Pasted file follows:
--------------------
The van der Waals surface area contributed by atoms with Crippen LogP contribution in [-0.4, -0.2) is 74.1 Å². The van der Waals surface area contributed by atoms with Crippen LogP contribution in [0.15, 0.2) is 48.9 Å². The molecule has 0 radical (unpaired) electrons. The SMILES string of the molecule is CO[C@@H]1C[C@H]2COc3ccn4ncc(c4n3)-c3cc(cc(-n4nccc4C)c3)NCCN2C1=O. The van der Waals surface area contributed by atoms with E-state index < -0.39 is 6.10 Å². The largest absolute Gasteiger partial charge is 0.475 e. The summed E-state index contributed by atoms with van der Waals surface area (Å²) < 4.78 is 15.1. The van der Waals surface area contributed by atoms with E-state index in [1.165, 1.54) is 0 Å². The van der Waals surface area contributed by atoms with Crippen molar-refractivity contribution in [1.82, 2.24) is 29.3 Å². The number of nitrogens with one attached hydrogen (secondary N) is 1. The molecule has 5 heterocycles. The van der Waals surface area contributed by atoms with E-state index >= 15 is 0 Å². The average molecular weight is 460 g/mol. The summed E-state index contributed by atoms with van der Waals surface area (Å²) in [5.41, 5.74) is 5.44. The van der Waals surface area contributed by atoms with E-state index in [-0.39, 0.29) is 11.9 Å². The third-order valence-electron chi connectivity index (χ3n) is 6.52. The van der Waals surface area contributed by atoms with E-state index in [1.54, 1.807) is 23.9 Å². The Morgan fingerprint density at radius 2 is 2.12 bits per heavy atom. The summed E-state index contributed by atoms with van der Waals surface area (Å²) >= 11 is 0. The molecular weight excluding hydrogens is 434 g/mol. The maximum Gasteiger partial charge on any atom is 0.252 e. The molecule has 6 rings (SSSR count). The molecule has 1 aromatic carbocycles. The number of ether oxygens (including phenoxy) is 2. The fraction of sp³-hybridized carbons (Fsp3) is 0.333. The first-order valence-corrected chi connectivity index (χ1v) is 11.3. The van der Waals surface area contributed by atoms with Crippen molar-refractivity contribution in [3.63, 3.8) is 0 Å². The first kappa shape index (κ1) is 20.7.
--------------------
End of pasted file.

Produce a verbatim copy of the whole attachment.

The van der Waals surface area contributed by atoms with Crippen LogP contribution in [-0.4, -0.2) is 74.1 Å². The van der Waals surface area contributed by atoms with Crippen LogP contribution in [0.15, 0.2) is 48.9 Å². The molecule has 0 radical (unpaired) electrons. The SMILES string of the molecule is CO[C@@H]1C[C@H]2COc3ccn4ncc(c4n3)-c3cc(cc(-n4nccc4C)c3)NCCN2C1=O. The van der Waals surface area contributed by atoms with E-state index < -0.39 is 6.10 Å². The largest absolute Gasteiger partial charge is 0.475 e. The summed E-state index contributed by atoms with van der Waals surface area (Å²) < 4.78 is 15.1. The van der Waals surface area contributed by atoms with E-state index in [1.165, 1.54) is 0 Å². The van der Waals surface area contributed by atoms with Crippen molar-refractivity contribution in [1.82, 2.24) is 29.3 Å². The number of nitrogens with one attached hydrogen (secondary N) is 1. The molecule has 5 heterocycles. The van der Waals surface area contributed by atoms with E-state index >= 15 is 0 Å². The average molecular weight is 460 g/mol. The summed E-state index contributed by atoms with van der Waals surface area (Å²) in [5.41, 5.74) is 5.44. The van der Waals surface area contributed by atoms with E-state index in [-0.39, 0.29) is 11.9 Å². The third-order valence-electron chi connectivity index (χ3n) is 6.52. The van der Waals surface area contributed by atoms with E-state index in [1.54, 1.807) is 23.9 Å². The Morgan fingerprint density at radius 2 is 2.12 bits per heavy atom. The summed E-state index contributed by atoms with van der Waals surface area (Å²) >= 11 is 0. The molecular weight excluding hydrogens is 434 g/mol. The maximum Gasteiger partial charge on any atom is 0.252 e. The molecule has 6 rings (SSSR count). The molecule has 1 aromatic carbocycles. The number of ether oxygens (including phenoxy) is 2. The fraction of sp³-hybridized carbons (Fsp3) is 0.333. The first-order valence-corrected chi connectivity index (χ1v) is 11.3. The van der Waals surface area contributed by atoms with Crippen molar-refractivity contribution in [3.63, 3.8) is 0 Å². The first kappa shape index (κ1) is 20.7.